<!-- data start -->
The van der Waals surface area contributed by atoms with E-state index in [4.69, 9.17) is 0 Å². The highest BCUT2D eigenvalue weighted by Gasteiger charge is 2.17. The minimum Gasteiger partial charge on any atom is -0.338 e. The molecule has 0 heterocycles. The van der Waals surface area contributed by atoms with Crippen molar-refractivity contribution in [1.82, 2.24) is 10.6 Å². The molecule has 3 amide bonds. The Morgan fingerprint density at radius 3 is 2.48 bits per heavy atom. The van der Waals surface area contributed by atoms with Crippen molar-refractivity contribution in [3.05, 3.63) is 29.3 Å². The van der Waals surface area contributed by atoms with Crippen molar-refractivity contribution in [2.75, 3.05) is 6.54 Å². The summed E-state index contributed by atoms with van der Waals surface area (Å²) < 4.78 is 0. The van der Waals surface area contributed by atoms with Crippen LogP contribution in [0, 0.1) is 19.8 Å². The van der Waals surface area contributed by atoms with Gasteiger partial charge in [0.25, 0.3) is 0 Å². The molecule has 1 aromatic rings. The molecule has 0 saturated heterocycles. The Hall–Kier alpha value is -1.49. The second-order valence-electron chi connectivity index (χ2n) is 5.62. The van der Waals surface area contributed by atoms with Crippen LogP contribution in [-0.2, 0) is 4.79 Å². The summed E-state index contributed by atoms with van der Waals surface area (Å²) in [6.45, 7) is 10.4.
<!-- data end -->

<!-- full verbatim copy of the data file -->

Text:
The van der Waals surface area contributed by atoms with E-state index in [4.69, 9.17) is 0 Å². The highest BCUT2D eigenvalue weighted by Gasteiger charge is 2.17. The minimum Gasteiger partial charge on any atom is -0.338 e. The molecule has 0 heterocycles. The van der Waals surface area contributed by atoms with Crippen molar-refractivity contribution in [1.82, 2.24) is 10.6 Å². The molecule has 3 amide bonds. The Morgan fingerprint density at radius 3 is 2.48 bits per heavy atom. The van der Waals surface area contributed by atoms with Crippen molar-refractivity contribution in [3.05, 3.63) is 29.3 Å². The van der Waals surface area contributed by atoms with Crippen molar-refractivity contribution in [2.75, 3.05) is 6.54 Å². The summed E-state index contributed by atoms with van der Waals surface area (Å²) < 4.78 is 0. The van der Waals surface area contributed by atoms with Crippen LogP contribution in [0, 0.1) is 19.8 Å². The van der Waals surface area contributed by atoms with Gasteiger partial charge in [0.25, 0.3) is 0 Å². The molecule has 1 aromatic rings. The molecule has 0 saturated heterocycles. The Hall–Kier alpha value is -1.49. The second-order valence-electron chi connectivity index (χ2n) is 5.62. The van der Waals surface area contributed by atoms with Crippen LogP contribution in [-0.2, 0) is 4.79 Å². The summed E-state index contributed by atoms with van der Waals surface area (Å²) in [6.45, 7) is 10.4.